Open Access
Research Article
Issue
Parasite
Volume 27, 2020
Article Number 71
Number of page(s) 9
DOI https://doi.org/10.1051/parasite/2020067
Published online 11 December 2020

© P.-W. Zhu et al., published by EDP Sciences, 2020

Licence Creative Commons
This is an Open Access article distributed under the terms of the Creative Commons Attribution License (https://creativecommons.org/licenses/by/4.0), which permits unrestricted use, distribution, and reproduction in any medium, provided the original work is properly cited.

Introduction

Gymnosarda unicolor Rüppell 1836 (Perciformes: Scombridae) is an epipelagic, coral-reef associated fish endemic to the Indo-Pacific region [2]. It is the sole species of the genus Gymnosarda [2]. Very little is known about the biology and ecology of G. unicolor. It is almost exclusively solitary, associated with reef structures, and is rarely found in the open sea or in schools [6]. Coral reefs are known for their very high level of biodiversity [13]. However, parasite biodiversity in the coral reefs of the South China Sea is still incompletely explored.

The Hexostomatidae Price, 1936 (Monogenea: Mazocraeidea) includes 18 species in 4 genera: Hexostoma Rafinesque, 1815; Homostoma Unnithan, 1965; Neohexostoma Price, 1961; and Unnithania Gupta & Sachdeva, 1988, all parasites of marine fishes, mainly Scombridae [21, 26, 30, 31]. Boeger and Kritsky [3] conducted a phylogenetic analysis of the Monogenea using morphological characters and proposed the new suborder Hexostomatinea within the Mazocraeidea to accommodate Hexostomatidae. In the South China Sea, two valid species of Hexostomatidae have been reported: H. auxisi Palombi, 1943 from Auxis thazard and N. euthynni (Meserve, 1938) Price, 1961 from Euthynnus affinis and Auxis thazard [36]. In the course of a parasitological study of monogeneans of marine fishes off the South China Sea, we collected representatives of an undescribed species of Neohexostoma on the gills of Gymnosarda unicolor. The species is described here. An identification key to Neohexostoma is also provided.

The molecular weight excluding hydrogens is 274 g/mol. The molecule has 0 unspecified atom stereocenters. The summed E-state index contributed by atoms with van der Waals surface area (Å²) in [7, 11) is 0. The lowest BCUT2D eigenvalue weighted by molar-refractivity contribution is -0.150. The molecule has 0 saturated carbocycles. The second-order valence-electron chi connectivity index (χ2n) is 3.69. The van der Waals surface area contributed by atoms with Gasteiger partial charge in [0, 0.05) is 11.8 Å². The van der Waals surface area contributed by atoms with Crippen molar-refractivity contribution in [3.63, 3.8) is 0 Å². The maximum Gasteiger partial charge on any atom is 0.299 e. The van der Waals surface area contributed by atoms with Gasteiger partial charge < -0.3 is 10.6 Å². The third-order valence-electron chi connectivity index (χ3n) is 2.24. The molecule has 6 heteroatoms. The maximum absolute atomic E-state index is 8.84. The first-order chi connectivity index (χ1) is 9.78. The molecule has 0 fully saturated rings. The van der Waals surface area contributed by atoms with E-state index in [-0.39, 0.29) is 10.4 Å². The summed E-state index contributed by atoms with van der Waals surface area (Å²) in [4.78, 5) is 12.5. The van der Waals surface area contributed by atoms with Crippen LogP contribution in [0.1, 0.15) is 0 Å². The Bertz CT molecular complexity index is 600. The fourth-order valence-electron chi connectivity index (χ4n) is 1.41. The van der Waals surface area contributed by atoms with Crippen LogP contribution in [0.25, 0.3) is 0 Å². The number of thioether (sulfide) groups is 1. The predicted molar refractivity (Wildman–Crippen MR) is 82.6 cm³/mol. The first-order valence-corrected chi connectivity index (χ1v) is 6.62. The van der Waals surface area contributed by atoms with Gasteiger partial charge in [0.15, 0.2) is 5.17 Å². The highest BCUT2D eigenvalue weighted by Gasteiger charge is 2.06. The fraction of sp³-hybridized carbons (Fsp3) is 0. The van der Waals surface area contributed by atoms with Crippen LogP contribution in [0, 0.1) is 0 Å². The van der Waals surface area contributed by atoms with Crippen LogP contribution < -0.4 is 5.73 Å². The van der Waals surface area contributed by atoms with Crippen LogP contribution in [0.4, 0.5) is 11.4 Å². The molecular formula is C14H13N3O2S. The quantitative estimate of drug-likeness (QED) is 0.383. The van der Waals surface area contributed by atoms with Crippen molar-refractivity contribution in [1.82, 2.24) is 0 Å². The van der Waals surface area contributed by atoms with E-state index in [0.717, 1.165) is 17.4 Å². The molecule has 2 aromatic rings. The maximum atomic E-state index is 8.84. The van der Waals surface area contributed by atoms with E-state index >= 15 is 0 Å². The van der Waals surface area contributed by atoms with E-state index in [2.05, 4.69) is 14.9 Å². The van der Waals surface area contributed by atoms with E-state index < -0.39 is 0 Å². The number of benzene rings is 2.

Materials and methods

Fishes

Throughout May 2017, three G. unicolor were collected at Yongshu Reef (9°33′N, 113°E) off the South China Sea. Fish specimens were transferred to the laboratory and identified using keys [11]. Fish specimens were photographed prior to removing gills. Gills were removed from each fish and observed under the microscope for the presence of monogeneans.

Morphological methods

Gills were excised and placed in Petri dishes with sea water and examined for monogeneans with the aid of a stereomicroscope. Monogeneans were removed alive from gills using fine dissection needles. Four specimens were preserved in 70% ethanol, stained with acetic carmine, dehydrated in graded ethanol series (70%, 96% and 100%), cleared in clove oil, and mounted in Canada balsam. Two specimens were directly mounted in Berlese’s fluid to study the morphology of clamps and the genital atrium. Illustrations were drawn with the help of the drawing apparatus of an Olympus BX51 microscope (Olympus Corporation, Japan), and then redrawn on a computer with Photoshop CS4.0 (Adobe, USA). Measurements were made using Olympus DP22 software. Measurements are in micrometres (μm), and indicated as the range followed by the mean and the number of measurements in parentheses.

Molecular methods

A single specimen was fixed in absolute ethanol then subjected to molecular analyses. Total genomic DNA was extracted using a TIANamp Marine Animal DNA Kit (Tiangen Biotech, China), following the manufacturer’s instructions. The partial C1-D2 domain of 28S rDNA was amplified with PCR using previously published primer pairs (C1F: 5′–ACCCGCTGAATTTAAGCAT–3′ and reverse primer D2R: 5′–TGGTCCGTGTTTCAAGAC–3′) [10]. Each PCR amplification was performed in a 50-μL volume containing 5 μL of DNA template, 25 μL of Master Mix (dNTP, 2× buffer, Taq polymerase), 2 μL of each primer, and 16 μL of double-distilled water, under the following conditions: initial denaturation at 95 °C for 5 min; followed by 35 cycles of 95 °C for 30 s, 55 °C for 30 s, 72 °C for 1 min; and a final elongation at 72 °C for 10 min. PCR products were detected by 1% agarose gel electrophoresis and sequenced by the Sangon Biotech Company (Shanghai, China). The sequences obtained were analyzed using DNAMAN 7.0 software (Lynnon Biosoft, USA), compared to GenBank database content with BLAST, and deposited in GenBank under the accession number MN242399.

Trees and distances